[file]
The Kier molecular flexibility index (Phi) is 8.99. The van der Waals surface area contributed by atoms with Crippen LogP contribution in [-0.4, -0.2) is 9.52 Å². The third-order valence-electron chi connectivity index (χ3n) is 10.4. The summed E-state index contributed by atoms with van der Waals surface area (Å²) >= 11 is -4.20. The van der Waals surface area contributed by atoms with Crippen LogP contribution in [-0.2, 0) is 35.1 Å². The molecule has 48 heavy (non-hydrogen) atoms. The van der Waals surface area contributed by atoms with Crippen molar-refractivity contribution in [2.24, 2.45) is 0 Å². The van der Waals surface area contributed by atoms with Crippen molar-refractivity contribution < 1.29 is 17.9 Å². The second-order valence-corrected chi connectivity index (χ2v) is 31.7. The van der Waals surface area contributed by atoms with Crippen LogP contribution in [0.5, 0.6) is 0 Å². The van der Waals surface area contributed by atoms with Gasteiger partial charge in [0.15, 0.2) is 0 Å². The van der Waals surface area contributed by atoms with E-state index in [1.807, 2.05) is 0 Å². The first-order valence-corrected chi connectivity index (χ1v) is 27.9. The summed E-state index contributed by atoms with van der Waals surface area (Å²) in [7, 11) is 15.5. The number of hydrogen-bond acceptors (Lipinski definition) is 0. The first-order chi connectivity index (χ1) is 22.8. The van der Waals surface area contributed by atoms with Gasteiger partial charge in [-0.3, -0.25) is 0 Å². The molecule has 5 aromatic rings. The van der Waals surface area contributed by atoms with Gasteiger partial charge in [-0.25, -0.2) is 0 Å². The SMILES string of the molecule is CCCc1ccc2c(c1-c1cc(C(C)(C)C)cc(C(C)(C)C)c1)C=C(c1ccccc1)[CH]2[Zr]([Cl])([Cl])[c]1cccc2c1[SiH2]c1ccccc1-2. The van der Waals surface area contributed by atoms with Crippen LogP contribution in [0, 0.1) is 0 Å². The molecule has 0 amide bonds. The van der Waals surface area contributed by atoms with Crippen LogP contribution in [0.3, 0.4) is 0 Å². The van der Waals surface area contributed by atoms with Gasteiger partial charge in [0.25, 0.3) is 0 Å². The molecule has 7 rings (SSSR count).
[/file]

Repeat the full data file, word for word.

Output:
The Kier molecular flexibility index (Phi) is 8.99. The van der Waals surface area contributed by atoms with Crippen LogP contribution in [-0.4, -0.2) is 9.52 Å². The third-order valence-electron chi connectivity index (χ3n) is 10.4. The summed E-state index contributed by atoms with van der Waals surface area (Å²) >= 11 is -4.20. The van der Waals surface area contributed by atoms with Crippen LogP contribution in [-0.2, 0) is 35.1 Å². The molecule has 48 heavy (non-hydrogen) atoms. The van der Waals surface area contributed by atoms with Crippen molar-refractivity contribution in [2.24, 2.45) is 0 Å². The van der Waals surface area contributed by atoms with Crippen molar-refractivity contribution < 1.29 is 17.9 Å². The second-order valence-corrected chi connectivity index (χ2v) is 31.7. The van der Waals surface area contributed by atoms with Crippen LogP contribution in [0.5, 0.6) is 0 Å². The van der Waals surface area contributed by atoms with Gasteiger partial charge in [0.15, 0.2) is 0 Å². The van der Waals surface area contributed by atoms with E-state index in [1.807, 2.05) is 0 Å². The first-order valence-corrected chi connectivity index (χ1v) is 27.9. The summed E-state index contributed by atoms with van der Waals surface area (Å²) in [7, 11) is 15.5. The number of hydrogen-bond acceptors (Lipinski definition) is 0. The first-order chi connectivity index (χ1) is 22.8. The van der Waals surface area contributed by atoms with Gasteiger partial charge in [-0.3, -0.25) is 0 Å². The molecule has 5 aromatic rings. The van der Waals surface area contributed by atoms with Gasteiger partial charge in [-0.25, -0.2) is 0 Å². The SMILES string of the molecule is CCCc1ccc2c(c1-c1cc(C(C)(C)C)cc(C(C)(C)C)c1)C=C(c1ccccc1)[CH]2[Zr]([Cl])([Cl])[c]1cccc2c1[SiH2]c1ccccc1-2. The van der Waals surface area contributed by atoms with Crippen LogP contribution in [0, 0.1) is 0 Å². The molecule has 0 amide bonds. The van der Waals surface area contributed by atoms with Crippen LogP contribution in [0.3, 0.4) is 0 Å². The van der Waals surface area contributed by atoms with Gasteiger partial charge in [0.25, 0.3) is 0 Å². The molecule has 7 rings (SSSR count).